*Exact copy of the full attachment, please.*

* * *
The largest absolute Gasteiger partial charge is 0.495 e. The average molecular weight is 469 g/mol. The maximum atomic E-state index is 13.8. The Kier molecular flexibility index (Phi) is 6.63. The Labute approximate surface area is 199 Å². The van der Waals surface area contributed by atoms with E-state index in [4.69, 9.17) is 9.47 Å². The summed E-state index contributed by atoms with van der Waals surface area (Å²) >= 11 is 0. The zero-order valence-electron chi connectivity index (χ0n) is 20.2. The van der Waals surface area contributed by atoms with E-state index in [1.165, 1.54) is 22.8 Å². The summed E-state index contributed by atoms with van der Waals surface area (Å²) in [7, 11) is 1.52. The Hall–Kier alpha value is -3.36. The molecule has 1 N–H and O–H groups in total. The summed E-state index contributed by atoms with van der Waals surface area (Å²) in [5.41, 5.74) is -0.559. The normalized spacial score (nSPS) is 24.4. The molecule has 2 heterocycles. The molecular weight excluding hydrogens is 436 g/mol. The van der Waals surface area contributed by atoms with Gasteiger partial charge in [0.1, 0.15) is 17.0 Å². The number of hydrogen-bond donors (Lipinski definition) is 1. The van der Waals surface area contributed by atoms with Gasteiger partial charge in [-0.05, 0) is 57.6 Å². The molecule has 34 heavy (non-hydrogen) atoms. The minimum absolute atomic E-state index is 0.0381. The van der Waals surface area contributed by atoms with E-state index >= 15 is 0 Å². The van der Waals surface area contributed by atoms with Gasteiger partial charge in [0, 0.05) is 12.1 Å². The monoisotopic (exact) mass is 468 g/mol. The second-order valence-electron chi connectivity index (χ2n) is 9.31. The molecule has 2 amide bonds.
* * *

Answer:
The largest absolute Gasteiger partial charge is 0.495 e. The average molecular weight is 469 g/mol. The maximum atomic E-state index is 13.8. The Kier molecular flexibility index (Phi) is 6.63. The Labute approximate surface area is 199 Å². The van der Waals surface area contributed by atoms with E-state index in [4.69, 9.17) is 9.47 Å². The summed E-state index contributed by atoms with van der Waals surface area (Å²) >= 11 is 0. The zero-order valence-electron chi connectivity index (χ0n) is 20.2. The van der Waals surface area contributed by atoms with E-state index in [1.165, 1.54) is 22.8 Å². The summed E-state index contributed by atoms with van der Waals surface area (Å²) in [7, 11) is 1.52. The Hall–Kier alpha value is -3.36. The molecule has 1 N–H and O–H groups in total. The summed E-state index contributed by atoms with van der Waals surface area (Å²) in [5.41, 5.74) is -0.559. The normalized spacial score (nSPS) is 24.4. The molecule has 2 heterocycles. The molecular weight excluding hydrogens is 436 g/mol. The van der Waals surface area contributed by atoms with Gasteiger partial charge in [0.1, 0.15) is 17.0 Å². The number of hydrogen-bond donors (Lipinski definition) is 1. The van der Waals surface area contributed by atoms with Gasteiger partial charge in [-0.05, 0) is 57.6 Å². The molecule has 34 heavy (non-hydrogen) atoms. The minimum absolute atomic E-state index is 0.0381. The van der Waals surface area contributed by atoms with E-state index >= 15 is 0 Å². The van der Waals surface area contributed by atoms with Gasteiger partial charge in [0, 0.05) is 12.1 Å². The monoisotopic (exact) mass is 468 g/mol. The second-order valence-electron chi connectivity index (χ2n) is 9.31. The molecule has 2 amide bonds.